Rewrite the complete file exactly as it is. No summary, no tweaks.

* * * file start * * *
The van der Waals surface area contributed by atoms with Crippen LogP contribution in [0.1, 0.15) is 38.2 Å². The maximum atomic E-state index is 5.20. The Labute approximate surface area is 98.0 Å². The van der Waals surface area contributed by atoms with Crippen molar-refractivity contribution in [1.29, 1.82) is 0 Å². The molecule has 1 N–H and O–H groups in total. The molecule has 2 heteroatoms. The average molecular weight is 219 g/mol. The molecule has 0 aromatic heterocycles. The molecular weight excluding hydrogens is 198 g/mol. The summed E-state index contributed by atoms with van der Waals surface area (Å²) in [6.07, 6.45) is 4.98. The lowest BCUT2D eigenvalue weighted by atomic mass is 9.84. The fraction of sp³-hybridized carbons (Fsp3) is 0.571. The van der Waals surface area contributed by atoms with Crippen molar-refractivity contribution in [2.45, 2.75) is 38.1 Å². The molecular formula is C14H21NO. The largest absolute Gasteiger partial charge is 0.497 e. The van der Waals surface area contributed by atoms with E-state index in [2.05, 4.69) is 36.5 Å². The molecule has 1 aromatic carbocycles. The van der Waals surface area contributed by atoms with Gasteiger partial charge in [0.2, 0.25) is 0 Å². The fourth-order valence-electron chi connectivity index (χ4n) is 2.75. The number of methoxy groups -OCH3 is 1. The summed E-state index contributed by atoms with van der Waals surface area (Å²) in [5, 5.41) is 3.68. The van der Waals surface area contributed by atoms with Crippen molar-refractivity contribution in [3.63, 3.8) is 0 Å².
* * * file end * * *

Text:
The van der Waals surface area contributed by atoms with Crippen LogP contribution in [0.1, 0.15) is 38.2 Å². The maximum atomic E-state index is 5.20. The Labute approximate surface area is 98.0 Å². The van der Waals surface area contributed by atoms with Crippen molar-refractivity contribution in [1.29, 1.82) is 0 Å². The molecule has 1 N–H and O–H groups in total. The molecule has 2 heteroatoms. The average molecular weight is 219 g/mol. The molecule has 0 aromatic heterocycles. The molecular weight excluding hydrogens is 198 g/mol. The summed E-state index contributed by atoms with van der Waals surface area (Å²) in [6.07, 6.45) is 4.98. The lowest BCUT2D eigenvalue weighted by atomic mass is 9.84. The fraction of sp³-hybridized carbons (Fsp3) is 0.571. The van der Waals surface area contributed by atoms with Crippen molar-refractivity contribution in [2.45, 2.75) is 38.1 Å². The molecular formula is C14H21NO. The largest absolute Gasteiger partial charge is 0.497 e. The van der Waals surface area contributed by atoms with E-state index in [2.05, 4.69) is 36.5 Å². The molecule has 1 aromatic carbocycles. The van der Waals surface area contributed by atoms with Gasteiger partial charge in [0.2, 0.25) is 0 Å². The fourth-order valence-electron chi connectivity index (χ4n) is 2.75. The number of methoxy groups -OCH3 is 1. The summed E-state index contributed by atoms with van der Waals surface area (Å²) in [5, 5.41) is 3.68. The van der Waals surface area contributed by atoms with Crippen molar-refractivity contribution in [3.63, 3.8) is 0 Å².